United States Is Militarizing American Policing, Say Experts In New Report (video)

government compliance with the letter and the spirit of the Posse Comitatus Act 1878 , a law that prohibits the use of the U.S. military to perform law enforcement functions within the United States, according to an Examiner news story that quotes police officials and others opposed to the militarizing of American law enforcement. Provisions in last year’s authorization act allow military reservists — Army, Navy, Air Force and Marines — to be called to duty and deployed in the event of a natural disaster or other emergency within the homeland, as well as mobilization of reserve units to support counterterrorism and security missions overseas, according to the American Forces Press Service’s Donna Miles . “Except for a crisis involving a weapon of mass destruction, the reserves historically have been prohibited from providing a homeland disaster response,” Army Lt. General Jack C. Stultz , the Army Reserve chief, told reporters. Originally, such deployments were the duty of National Guard , which are under the control of state governors who would call in guardsman as needed to support civil police forces, fire departments and other emergency personnel. However, when Hurricane Katrina fiercely struck the Gulf Coast in 2005, especially the city of New Orleans, active-duty service members became ” the federal default force ,” according to Miles. But the reason for that deployment was the inability of Louisiana’s governor and New Orleans’ mayor to command and control the police and emergency responders. Now the U.S. Congress and the Obama Administration have acquired the authority to use military resources in such emergencies, including deploying soldiers during an insurrection. “Is anyone surprised at this latest disregard for the constitution and tradition? The military forces in the U.S., Canada and Mexico have been training in urban warfare and response to terrorist threats such as weapons of mass destruction (WMD) scenarios,” said police lieutenant Walter Ingram of the Morningside, N.Y., police department. Ingram also noted that “the Bush Administration and congress toyed with the idea of practically militarizing FEMA ( Federal Emergency Management Administration ). which is basically a ‘bean-counting’ agency.

The United States Does Not Need a Debt Ceiling

In my opinion this makes the debt ceiling a formality, one that should be abolished. As the U.S. economy and population grows so does our national debt. As long as U.S. debt is considered a risk-free investment around the world there should not be a limit to its size, it just keeps growing. Supply and demand will determine our debts’ value. If debt is growing too fast investors will slow purchases and the interest rates paid on this debt will rise. When Congress sees the cost of our debt rising it’s time to cut government spending to reduce the growth of the debt. That’s economics 101. When you consider that the United States guarantees the $6 trillion in debt and mortgages of Fannie Mae and Freddie Mac during conservatorship, the U.S. debt is at least $22.7 trillion, but Congress is not concerned with this fact. This only shows that the ceiling of our debt will continue to rise, so why have a limit? The U.S. dollar is the medium of exchange in the global economy and Congress should not risk losing this leadership status. The largest economy in the world is the only country that should not have a debt limit, but in reality the United States is the only major country in the world with a debt limit.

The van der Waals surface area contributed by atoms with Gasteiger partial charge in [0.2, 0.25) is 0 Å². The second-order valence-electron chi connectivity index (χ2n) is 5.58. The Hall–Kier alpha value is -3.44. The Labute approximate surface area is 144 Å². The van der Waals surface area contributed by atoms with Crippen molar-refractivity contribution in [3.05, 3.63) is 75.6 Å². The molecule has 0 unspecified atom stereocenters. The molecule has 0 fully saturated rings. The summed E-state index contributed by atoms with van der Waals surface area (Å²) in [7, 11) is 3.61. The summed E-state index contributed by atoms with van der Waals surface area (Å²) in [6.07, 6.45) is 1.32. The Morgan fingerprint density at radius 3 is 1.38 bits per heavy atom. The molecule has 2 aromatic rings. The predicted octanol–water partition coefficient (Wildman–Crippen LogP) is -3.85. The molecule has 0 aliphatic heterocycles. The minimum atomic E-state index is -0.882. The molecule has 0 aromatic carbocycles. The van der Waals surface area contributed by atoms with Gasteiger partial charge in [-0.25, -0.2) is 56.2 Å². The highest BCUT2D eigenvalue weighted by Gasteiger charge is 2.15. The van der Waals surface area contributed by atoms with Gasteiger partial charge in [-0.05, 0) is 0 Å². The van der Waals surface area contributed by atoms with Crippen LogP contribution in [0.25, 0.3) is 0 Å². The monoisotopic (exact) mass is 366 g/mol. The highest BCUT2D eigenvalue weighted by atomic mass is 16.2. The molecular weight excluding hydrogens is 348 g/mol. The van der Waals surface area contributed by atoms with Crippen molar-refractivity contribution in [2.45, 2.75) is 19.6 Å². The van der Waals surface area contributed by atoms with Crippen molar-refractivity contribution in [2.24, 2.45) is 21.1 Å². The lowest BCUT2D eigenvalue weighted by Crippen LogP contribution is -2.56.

Mexico survives; tears for Panama; Honduras, Costa Rica and United States get results in regional World Cup qualifying

Johannssons swell strike made the final score 3-2, but it was that tying goal that made the difference. Panama needed a clear victory in order to take fourth place away from Mexico. at Costa Rica 2, Mexico 1: The insanity of it! Mexico couldnt get the job done and needed check that; desperately needed help from its most bitter rival just to get into a playoff for a spot in Brazil. It looked like madness at times in San Jose, Costa Rica. Visiting Mexico was desperate for a result. Costa Rica, its place at World Cup 2014 secure, was free to play loose, but driven by the opportunity to potentially bounce the longtime regional bully right out of World Cup 2014. Bryan Ruiz set the entire region alight with his early goal, as the Fulham man spun inside the Mexican penalty area to set the home crowds on fire in two countries, there and in Panama. Mexico equalized, but Alvaro Saborios uncontested header put the Ticos up in the 64th minute. Rafa Marquez, recalled somewhat inexplicably into the team, was all kinds of lost when he should have been marking Saborio. The Mexicans threatened here and there but, lets be honest, El Tri barely deserves to be here. They are lucky to remain alive. The home-and-away playoff for a spot in Brazil will be in November. Honduras 2, at Jamaica 2: Congrats to Los Catrachose, a small country that keeps accomplishing big things in soccer.